The shield designs are from Little Big Men studios and, when I manage to seat them correctly, look quite effective:


















Given that there is only one element to be attached to each general when on foot, four elements should be plenty. This meant I was able to complete them reasonably quickly:


















And was therefore able to manage eight elements of javelin-armed skirmishers:


















There are only six elements allowed in the DBMM v2.1 lists but, since they are sold in packs of eight it seemed wasteful not to use them all:


















I can see the finishing line in sight for this project now, and remain hopeful I'll be able to get there over the Christmas/New Year break.

Since this will no doubt be my last post before Christmas, I hope everyone who reads this (with the exception of the Russian spambots) has a very happy and safe Christmas. OK, even the Russian spambots, although I hope they too take a break. All the best everyone.

Tuesday, 4 December 2018

Slings and Arrows

Unlike Hamlet, I thoroughly enjoyed working through these slings and arrows, although I appeared to have purchased far more than I require in that the DBMM army lists which I am using as a guide allow for six elements of either, and I appear to have purchased the equivalent of twenty-four.

It wasn't a big task though, and they may come in handy at some point in the future. First up are thirty-two slingers:


















There is a choice of four figures in the Xyston range, so a variety of possible combinations when arranged on bases of two figures each:




































A few of the bases have pebbles scattered on them, which is ready ammunition for sling-armed troops:


















I often wondered how much of an injury a slinger would do to a heavily-armoured opponent. I had no doubt that a skilled slinger could seriously injure the enemy with a well-directed missile which would undoubtedly be travelling at a substantial velocity, but when I saw these ancient Greek lead pellets fashioned as bullets in the New York Met it gave me a whole new appreciation as to how deadly a weapon it could be, in the right hands.

I can also vaguely recall having read somewhere that it generally wasn't just a case of picking up the nearest pebble, and that there was a much greater level of discernment in the choice of missile:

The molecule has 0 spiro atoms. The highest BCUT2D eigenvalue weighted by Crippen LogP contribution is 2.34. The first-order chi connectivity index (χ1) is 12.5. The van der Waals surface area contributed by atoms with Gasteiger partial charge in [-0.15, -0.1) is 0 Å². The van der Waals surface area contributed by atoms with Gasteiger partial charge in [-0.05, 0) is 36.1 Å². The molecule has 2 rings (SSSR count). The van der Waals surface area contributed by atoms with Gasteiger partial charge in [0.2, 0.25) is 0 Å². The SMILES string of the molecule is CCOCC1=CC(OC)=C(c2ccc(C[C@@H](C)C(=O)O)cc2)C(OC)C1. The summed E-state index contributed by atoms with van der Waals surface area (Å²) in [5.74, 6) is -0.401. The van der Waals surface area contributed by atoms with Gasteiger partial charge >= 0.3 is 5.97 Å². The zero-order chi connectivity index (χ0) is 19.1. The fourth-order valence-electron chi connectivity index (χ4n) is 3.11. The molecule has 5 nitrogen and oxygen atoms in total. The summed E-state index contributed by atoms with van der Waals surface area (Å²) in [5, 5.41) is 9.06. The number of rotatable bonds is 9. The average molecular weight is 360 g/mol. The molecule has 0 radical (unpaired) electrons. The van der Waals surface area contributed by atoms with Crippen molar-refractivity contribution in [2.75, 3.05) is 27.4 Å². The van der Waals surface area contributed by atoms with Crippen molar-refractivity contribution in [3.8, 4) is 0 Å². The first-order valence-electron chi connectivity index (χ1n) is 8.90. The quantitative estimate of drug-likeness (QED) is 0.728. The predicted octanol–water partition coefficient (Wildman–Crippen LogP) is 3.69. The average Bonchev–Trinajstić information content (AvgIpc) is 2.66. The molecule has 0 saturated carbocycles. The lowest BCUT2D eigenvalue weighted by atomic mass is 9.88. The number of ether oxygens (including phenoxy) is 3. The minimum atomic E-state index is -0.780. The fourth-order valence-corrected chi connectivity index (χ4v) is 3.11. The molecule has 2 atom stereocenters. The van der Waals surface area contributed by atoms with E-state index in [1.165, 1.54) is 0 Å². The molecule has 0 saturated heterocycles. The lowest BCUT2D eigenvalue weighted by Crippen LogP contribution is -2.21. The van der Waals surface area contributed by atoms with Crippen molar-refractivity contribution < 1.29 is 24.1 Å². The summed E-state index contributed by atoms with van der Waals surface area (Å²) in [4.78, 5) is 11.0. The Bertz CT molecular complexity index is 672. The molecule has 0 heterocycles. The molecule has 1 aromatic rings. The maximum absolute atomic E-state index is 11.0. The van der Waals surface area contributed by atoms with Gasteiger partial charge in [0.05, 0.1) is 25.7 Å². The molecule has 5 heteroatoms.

The Gallic archers were also fun to paint, with a choice of four quite dynamic-looking poses:


















There is quite bit of detail on these for 15mm figures, including the fletching on the arrows:




































There is some nice definition on the faces and torsos of the figures, and I was happy with the way it was possible to build up some depth to the skin tones:




































I was hoping to get this project completed by Christmas but realise I still have close to a couple of hundred figures and a few long lunches to get through before then, so it will be more likely January before it is finalised. My gaming group normally takes a break until mid to late January anyway, so it will give me a bit of time to finish ploughing my way through DBMM version 2.1 in preparation for a few ancients games we have planned for the New Year.

Saturday, 24 November 2018

Gallic Unarmoured Cavalry

The output for November has been a little slow, mainly due to the family heading off for a quick two-week break in New York, which we all thoroughly enjoyed. I did however manage to complete the last of the Gallic cavalry with forty-eight of the Xyston unarmoured figures, on sixteen bases of three figures each:


















Once again a selection of four figures in each pack, which I find helps maintain interest while allowing for some variety in basing:


















The shield designs are by Little Big Men Studios. These fitted most of the shields perfectly, although there were a few larger shields supplied with these figures which required some blending around the edges (although not seen here):


















That's the last of the Gallic cavalry, with sixty-nine figures or twenty-three bases in all, this addition represents all that are planned for the Gauls cavalry-wise, chariots aside:


















Back to New York for a moment, though. This was my first visit there and I was pleasantly surprised how welcoming everyone was, given how busy it is. We did the touristy stuff; took in a show at Broadway (The Lion King), ate at the New York diners, walked through Central Park in the snow and went to the Met, where I found this:


















A composite figure, but great to see up close having recently completed a 28mm Ottoman Turkish Army.